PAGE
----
Sen. Manka Dhingra, D-Redmond, the state Senate deputy majority leader, says that after reading an InvestigateWest article last month, she’s requesting a session with multiple Senate committee chairs this summer to discuss the issue. The article revealed how schools in Washington sent 80 students away from Washington in the 2020-21 school year, costing nearly $13 million.
InvestigateWest (invw.org) is an independent news nonprofit dedicated to investigative journalism in the Pacific Northwest. Visit invw.org/newsletters to sign up for weekly updates.
“I knew there was something going on, but I didn’t know the extent of it,” Dhingra tells InvestigateWest. “I didn’t realize it was such a big issue.”
In recent years, school districts in Washington have sent an increasing number of students — often those with developmental disabilities or severe behavioral problems — to facilities outside of Washington. Those out-of-state facilities provide special education services that may not be found in Washington schools.
But the cost to do so is steep, with school districts sometimes paying up to $315,000 per student while separating kids from their parents.
Sen. Lisa Wellman, D-Mercer Island, says she became aware of this issue when she became chair of the Senate education committee in 2017. Wellman says she began working with the Vancouver Educational Service District on a possible facility that would be able to accept the students currently being sent out of state, but talks stalled in 2020.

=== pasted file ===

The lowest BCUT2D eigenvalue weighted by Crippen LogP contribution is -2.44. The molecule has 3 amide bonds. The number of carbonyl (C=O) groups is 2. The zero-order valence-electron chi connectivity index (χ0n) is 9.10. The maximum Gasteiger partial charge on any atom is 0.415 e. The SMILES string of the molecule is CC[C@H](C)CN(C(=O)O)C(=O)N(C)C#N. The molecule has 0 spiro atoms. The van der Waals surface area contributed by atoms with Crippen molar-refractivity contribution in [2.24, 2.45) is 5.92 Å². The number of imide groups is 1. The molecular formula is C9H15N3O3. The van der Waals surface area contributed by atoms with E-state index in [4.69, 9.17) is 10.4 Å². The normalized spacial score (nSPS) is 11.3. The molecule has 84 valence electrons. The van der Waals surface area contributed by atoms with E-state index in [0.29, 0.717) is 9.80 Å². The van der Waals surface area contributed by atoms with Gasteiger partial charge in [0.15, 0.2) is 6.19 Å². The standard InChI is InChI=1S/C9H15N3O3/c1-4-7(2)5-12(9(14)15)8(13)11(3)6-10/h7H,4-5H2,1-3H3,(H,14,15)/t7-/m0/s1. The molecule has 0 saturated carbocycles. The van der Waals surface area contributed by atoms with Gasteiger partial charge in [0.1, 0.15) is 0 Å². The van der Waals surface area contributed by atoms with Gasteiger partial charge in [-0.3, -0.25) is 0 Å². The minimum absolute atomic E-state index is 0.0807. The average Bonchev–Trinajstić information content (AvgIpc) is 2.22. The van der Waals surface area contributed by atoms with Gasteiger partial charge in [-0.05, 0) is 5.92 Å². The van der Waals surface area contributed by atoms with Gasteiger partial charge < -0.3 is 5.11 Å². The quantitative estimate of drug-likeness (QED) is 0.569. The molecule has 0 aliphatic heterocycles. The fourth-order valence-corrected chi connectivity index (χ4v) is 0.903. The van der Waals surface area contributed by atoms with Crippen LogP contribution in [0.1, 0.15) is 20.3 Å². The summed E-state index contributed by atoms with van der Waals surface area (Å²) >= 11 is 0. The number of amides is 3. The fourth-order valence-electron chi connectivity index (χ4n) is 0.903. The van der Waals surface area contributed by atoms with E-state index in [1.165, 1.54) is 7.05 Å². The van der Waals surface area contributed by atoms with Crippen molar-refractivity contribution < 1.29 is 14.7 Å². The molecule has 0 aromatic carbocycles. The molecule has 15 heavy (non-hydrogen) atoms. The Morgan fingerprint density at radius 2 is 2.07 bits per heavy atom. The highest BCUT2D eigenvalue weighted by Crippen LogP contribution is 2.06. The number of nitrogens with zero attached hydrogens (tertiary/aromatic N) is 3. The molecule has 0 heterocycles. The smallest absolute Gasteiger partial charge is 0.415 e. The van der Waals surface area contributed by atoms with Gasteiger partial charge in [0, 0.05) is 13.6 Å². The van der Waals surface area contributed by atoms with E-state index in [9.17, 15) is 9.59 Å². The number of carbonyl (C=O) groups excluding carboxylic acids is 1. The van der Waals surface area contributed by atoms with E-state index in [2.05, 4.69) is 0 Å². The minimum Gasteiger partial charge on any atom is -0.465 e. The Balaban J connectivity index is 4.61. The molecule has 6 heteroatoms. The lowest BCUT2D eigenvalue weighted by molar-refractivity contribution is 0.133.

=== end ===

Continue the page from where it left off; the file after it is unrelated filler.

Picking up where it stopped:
“We were quite engaged in conversations, and then COVID hit. And that stopped any further discussion in that area,” Wellman says. “I would expect it to pick up now that we’re beyond the pandemic.”
Advocates for children with disabilities are alarmed by the growing trend and are asking the state Legislature to devote funding to in-state resources that can serve students with complex needs.
Stacy Dym, Arc of Washington executive director, was disappointed that the Legislature did little to address it during this year’s regular session, which ended March 10.
“They didn’t do much,” Dym says.
The 2022 supplemental operating budget, which passed the Legislature earlier this month, devotes some money to programs that serve students with disabilities and behavioral health issues. The budget adds funding for outpatient treatment programs, children’s long-term inpatient beds and youth crisis stabilization facilities, and it funds 18 long-term beds for 12- to 21-year-olds who are discharged from inpatient care.
The budget also includes funds for a new facility in Vancouver for youth in foster care who need therapeutic residential care. Children in the foster care system have also been sent out-of-state in recent years — a revelation that stirred even more controversy when reports surfaced of child abuse at some of the facilities. The state has since ended out-of-state foster care placements at some facilities and set a goal to end all out-of-state foster care placements.